Good luck.

Hirondelle

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Re: Cleaning strategies
« Reply #17 on: May 06, 2018, 01:50:06 AM »
I don't have any kids yet, but not too long ago I still was one.

It sounds like decluttering some might be good for you. If you don't want to throw stuff away, just put lots of stuff they don't frequently use in a box in the basement or whatever spot you'd have for it. Hidden enough that they won't go there to get their stuff, but accessible enough that if they happen to miss a toy and ask for it, you can get it (this makes it easier to clean up as there's no "saying goodbye" involved. If stuff has been unused in the box >1 year, get rid of it.

Regarding cleaning, one way my mom tried to make this work was by making it a game for us. E.g. for Lego (or anything else consisting of a billion small pieces) just give them two boxes and make it a "who can fill his box first"-game. Sometimes we got rewarded by a popsicle or so. Also extra screen time was a good manipulation method in my childhood. We were allowed 1h of screentime/day and I was a total "The Sims" addict so I was happy to clean my room (or to just do any household chore) for an extra 20 mins of screentime.

joonifloofeefloo

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Re: Cleaning strategies
« Reply #18 on: May 06, 2018, 03:34:20 AM »
Hula Hoop, it’s indeed very hard if we live with people who want to keep everything. I’ve lived with five different people this was the case for. All became excellent at releasing excess stuff. There is hope!

For your H, is there any chance he would be willing for stuff to go if there was an identified recipient in need? e.g. For the crib, a client at a woman’s shelter. If you made a list, asked three agencies which on the list their clients need, and presented the needs list to your H, would he allow them to have those? Then they’re not being wasted (while in your home they are).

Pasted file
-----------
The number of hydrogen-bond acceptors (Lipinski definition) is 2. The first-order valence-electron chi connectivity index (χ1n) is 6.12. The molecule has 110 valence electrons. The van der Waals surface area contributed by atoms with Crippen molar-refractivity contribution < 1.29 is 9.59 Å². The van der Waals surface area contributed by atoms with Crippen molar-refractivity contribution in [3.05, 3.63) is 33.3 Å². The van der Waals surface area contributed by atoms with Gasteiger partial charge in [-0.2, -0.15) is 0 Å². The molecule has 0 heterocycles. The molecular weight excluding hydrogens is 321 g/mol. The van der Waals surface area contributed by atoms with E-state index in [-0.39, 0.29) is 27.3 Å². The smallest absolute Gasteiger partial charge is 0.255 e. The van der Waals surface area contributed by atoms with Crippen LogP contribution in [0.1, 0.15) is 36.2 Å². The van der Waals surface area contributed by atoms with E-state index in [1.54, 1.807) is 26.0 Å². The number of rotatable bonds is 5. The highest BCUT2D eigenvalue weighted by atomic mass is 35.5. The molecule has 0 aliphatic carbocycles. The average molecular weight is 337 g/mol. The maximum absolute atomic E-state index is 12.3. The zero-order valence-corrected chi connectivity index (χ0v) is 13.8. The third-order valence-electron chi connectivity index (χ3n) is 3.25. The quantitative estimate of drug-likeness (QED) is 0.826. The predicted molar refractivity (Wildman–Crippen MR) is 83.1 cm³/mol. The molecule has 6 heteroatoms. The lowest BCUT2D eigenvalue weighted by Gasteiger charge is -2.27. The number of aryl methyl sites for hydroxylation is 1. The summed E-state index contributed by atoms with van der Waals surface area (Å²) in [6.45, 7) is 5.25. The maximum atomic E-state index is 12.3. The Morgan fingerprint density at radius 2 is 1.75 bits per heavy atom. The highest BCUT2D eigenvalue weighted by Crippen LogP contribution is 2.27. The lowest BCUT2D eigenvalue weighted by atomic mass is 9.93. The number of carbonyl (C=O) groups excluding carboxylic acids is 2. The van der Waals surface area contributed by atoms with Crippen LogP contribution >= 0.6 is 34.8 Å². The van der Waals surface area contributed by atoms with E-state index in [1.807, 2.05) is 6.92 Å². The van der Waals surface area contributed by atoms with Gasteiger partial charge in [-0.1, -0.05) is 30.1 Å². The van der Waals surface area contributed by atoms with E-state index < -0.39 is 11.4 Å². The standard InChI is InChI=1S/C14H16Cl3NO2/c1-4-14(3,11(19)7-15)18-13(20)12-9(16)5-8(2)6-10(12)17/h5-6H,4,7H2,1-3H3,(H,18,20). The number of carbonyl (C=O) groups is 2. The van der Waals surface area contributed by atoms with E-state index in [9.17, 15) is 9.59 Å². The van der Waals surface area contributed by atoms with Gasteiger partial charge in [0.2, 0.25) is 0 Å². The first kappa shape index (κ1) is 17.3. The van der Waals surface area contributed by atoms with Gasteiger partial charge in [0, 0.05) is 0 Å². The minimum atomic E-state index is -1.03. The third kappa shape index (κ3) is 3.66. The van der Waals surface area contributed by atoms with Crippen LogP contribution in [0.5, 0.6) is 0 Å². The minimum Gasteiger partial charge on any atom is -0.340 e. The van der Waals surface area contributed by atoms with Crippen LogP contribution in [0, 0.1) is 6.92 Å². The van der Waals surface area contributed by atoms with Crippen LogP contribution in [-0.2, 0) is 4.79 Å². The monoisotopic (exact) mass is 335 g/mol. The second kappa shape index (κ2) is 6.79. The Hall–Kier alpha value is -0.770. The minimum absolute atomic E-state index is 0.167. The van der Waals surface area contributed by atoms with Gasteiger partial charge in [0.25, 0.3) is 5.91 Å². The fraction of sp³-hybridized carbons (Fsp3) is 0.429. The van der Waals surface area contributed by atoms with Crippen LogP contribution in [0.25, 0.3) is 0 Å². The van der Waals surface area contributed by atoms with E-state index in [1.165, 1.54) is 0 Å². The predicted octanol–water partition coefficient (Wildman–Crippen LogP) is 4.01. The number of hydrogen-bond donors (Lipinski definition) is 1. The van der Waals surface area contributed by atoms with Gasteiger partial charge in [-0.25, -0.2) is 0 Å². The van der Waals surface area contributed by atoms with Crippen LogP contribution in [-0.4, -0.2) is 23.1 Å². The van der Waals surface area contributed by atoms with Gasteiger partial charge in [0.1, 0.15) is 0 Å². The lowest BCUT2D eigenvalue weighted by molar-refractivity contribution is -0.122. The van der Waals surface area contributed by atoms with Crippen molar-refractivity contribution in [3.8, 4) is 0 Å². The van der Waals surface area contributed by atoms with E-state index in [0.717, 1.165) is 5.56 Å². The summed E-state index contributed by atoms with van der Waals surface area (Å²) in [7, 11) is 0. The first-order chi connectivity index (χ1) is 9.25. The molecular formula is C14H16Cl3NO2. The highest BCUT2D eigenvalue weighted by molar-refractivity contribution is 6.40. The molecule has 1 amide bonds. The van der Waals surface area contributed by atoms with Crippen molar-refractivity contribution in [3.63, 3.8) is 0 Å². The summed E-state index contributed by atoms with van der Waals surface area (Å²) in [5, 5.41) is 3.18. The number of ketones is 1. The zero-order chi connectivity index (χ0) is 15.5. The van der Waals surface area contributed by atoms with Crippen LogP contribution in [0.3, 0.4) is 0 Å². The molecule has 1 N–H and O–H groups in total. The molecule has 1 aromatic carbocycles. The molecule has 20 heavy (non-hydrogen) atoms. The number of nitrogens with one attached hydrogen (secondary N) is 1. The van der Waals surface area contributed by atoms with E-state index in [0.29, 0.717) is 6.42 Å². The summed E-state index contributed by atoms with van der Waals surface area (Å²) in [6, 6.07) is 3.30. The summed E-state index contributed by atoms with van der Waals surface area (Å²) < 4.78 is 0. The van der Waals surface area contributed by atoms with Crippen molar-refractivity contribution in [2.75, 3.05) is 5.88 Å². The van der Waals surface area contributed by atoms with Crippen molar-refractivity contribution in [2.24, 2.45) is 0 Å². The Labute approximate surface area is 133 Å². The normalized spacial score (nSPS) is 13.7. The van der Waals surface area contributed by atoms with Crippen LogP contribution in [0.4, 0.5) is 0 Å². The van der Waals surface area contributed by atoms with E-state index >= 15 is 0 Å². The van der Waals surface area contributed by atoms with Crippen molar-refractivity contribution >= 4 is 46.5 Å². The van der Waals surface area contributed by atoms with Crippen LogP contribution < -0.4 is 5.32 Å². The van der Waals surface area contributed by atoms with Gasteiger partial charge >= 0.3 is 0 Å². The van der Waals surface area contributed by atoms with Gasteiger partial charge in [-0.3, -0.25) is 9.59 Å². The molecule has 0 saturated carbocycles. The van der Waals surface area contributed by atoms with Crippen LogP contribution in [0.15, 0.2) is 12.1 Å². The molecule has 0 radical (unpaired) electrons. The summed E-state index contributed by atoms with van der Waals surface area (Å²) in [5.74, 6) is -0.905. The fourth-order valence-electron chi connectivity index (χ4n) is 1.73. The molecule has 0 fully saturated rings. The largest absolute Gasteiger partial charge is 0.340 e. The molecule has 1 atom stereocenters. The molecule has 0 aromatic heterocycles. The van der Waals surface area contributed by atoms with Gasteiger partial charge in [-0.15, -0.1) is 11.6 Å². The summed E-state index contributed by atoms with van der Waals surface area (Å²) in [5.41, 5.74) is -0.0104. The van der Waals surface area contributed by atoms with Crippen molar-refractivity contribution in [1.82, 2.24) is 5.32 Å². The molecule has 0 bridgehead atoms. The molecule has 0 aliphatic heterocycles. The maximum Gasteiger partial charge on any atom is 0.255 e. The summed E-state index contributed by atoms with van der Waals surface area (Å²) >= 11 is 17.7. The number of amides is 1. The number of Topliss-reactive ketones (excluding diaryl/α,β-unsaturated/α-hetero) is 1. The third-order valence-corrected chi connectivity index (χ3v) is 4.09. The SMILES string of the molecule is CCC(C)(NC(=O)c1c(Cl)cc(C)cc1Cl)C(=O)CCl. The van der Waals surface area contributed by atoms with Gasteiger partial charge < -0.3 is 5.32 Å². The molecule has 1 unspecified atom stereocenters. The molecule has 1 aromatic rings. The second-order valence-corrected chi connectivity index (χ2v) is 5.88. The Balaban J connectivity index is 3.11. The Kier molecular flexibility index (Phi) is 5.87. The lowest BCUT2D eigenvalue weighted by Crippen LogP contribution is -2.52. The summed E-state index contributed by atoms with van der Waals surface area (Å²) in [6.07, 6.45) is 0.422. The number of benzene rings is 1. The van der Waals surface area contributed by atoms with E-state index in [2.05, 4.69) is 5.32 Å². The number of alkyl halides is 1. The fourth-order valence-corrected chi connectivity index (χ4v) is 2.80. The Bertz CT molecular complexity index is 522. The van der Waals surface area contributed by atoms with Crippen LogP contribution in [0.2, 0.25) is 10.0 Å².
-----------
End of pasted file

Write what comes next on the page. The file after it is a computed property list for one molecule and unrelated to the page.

Giving specifically to people who need them is one thing that makes a lot of people able to let specific items go.

Cranky

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Re: Cleaning strategies
« Reply #19 on: May 06, 2018, 05:19:50 AM »
I'm all in favor of not throwing useful things out so that you can buy new things, but the secret there is *not* buying new things!


Hula Hoop

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Re: Cleaning strategies
« Reply #20 on: May 06, 2018, 06:01:45 AM »
Cranky - same here but if you get rid of 60-70% of your possessions, as advocated on this thread, there will inevitably come a moment when you need a seldom used item like hiking boots, a rain coat for a kid or a large pot to cook some soup and you've thrown it out so you have to go buy another one.  i guess you could buy your stuff second hand but even so you're spending money and IMO being wasteful. 

Khaetra

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Re: Cleaning strategies
« Reply #21 on: May 06, 2018, 06:50:56 AM »
Cranky - same here but if you get rid of 60-70% of your possessions, as advocated on this thread, there will inevitably come a moment when you need a seldom used item like hiking boots, a rain coat for a kid or a large pot to cook some soup and you've thrown it out so you have to go buy another one.  i guess you could buy your stuff second hand but even so you're spending money and IMO being wasteful.

Exactly.  I have some huge pots/pans left over from my catering days and while they aren't used daily they are still used a couple times a year for parties and cooking big batches of stuff.  It would be so wasteful to ditch them.

Decluttering is always a good idea, but sometimes you might need that odd item and if you have it already then you save yourself the time and money of buying it again.

Cranky

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Re: Cleaning strategies
« Reply #22 on: May 06, 2018, 07:26:22 AM »
I think some people just have an awful lot of stuff!